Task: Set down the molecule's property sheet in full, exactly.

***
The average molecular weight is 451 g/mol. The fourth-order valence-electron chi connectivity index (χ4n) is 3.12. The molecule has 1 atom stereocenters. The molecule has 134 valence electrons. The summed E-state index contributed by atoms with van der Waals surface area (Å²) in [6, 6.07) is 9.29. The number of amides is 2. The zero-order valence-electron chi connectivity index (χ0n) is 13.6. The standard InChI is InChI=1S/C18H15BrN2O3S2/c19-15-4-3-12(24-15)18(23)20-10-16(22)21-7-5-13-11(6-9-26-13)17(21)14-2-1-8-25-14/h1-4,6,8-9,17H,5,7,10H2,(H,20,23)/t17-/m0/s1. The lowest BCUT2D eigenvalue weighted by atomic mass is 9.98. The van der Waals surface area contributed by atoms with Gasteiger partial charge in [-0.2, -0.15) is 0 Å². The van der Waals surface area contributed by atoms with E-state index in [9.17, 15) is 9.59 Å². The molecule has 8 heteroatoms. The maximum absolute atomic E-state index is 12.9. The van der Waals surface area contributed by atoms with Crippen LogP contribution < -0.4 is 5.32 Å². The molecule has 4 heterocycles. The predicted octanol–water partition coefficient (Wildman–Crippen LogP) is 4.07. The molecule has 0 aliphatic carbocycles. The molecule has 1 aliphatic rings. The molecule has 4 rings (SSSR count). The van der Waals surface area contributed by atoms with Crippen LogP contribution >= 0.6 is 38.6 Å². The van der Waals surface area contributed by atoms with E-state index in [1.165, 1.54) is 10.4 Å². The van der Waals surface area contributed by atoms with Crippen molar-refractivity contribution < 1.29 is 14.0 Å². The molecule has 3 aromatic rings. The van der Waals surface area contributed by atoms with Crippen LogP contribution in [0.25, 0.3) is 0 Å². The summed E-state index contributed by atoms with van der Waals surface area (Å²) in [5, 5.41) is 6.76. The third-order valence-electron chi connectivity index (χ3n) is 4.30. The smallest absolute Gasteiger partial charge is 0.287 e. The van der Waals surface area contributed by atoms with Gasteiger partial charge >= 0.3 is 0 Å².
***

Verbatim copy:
The average molecular weight is 451 g/mol. The fourth-order valence-electron chi connectivity index (χ4n) is 3.12. The molecule has 1 atom stereocenters. The molecule has 134 valence electrons. The summed E-state index contributed by atoms with van der Waals surface area (Å²) in [6, 6.07) is 9.29. The number of amides is 2. The zero-order valence-electron chi connectivity index (χ0n) is 13.6. The standard InChI is InChI=1S/C18H15BrN2O3S2/c19-15-4-3-12(24-15)18(23)20-10-16(22)21-7-5-13-11(6-9-26-13)17(21)14-2-1-8-25-14/h1-4,6,8-9,17H,5,7,10H2,(H,20,23)/t17-/m0/s1. The lowest BCUT2D eigenvalue weighted by atomic mass is 9.98. The van der Waals surface area contributed by atoms with Gasteiger partial charge in [-0.2, -0.15) is 0 Å². The van der Waals surface area contributed by atoms with E-state index in [9.17, 15) is 9.59 Å². The molecule has 8 heteroatoms. The maximum absolute atomic E-state index is 12.9. The van der Waals surface area contributed by atoms with Crippen LogP contribution < -0.4 is 5.32 Å². The molecule has 4 heterocycles. The predicted octanol–water partition coefficient (Wildman–Crippen LogP) is 4.07. The molecule has 0 aliphatic carbocycles. The molecule has 1 aliphatic rings. The molecule has 4 rings (SSSR count). The van der Waals surface area contributed by atoms with Crippen LogP contribution >= 0.6 is 38.6 Å². The van der Waals surface area contributed by atoms with E-state index in [1.165, 1.54) is 10.4 Å². The van der Waals surface area contributed by atoms with Crippen molar-refractivity contribution < 1.29 is 14.0 Å². The molecule has 3 aromatic rings. The van der Waals surface area contributed by atoms with Crippen LogP contribution in [0.25, 0.3) is 0 Å². The summed E-state index contributed by atoms with van der Waals surface area (Å²) in [5, 5.41) is 6.76. The third-order valence-electron chi connectivity index (χ3n) is 4.30. The smallest absolute Gasteiger partial charge is 0.287 e. The van der Waals surface area contributed by atoms with Gasteiger partial charge >= 0.3 is 0 Å².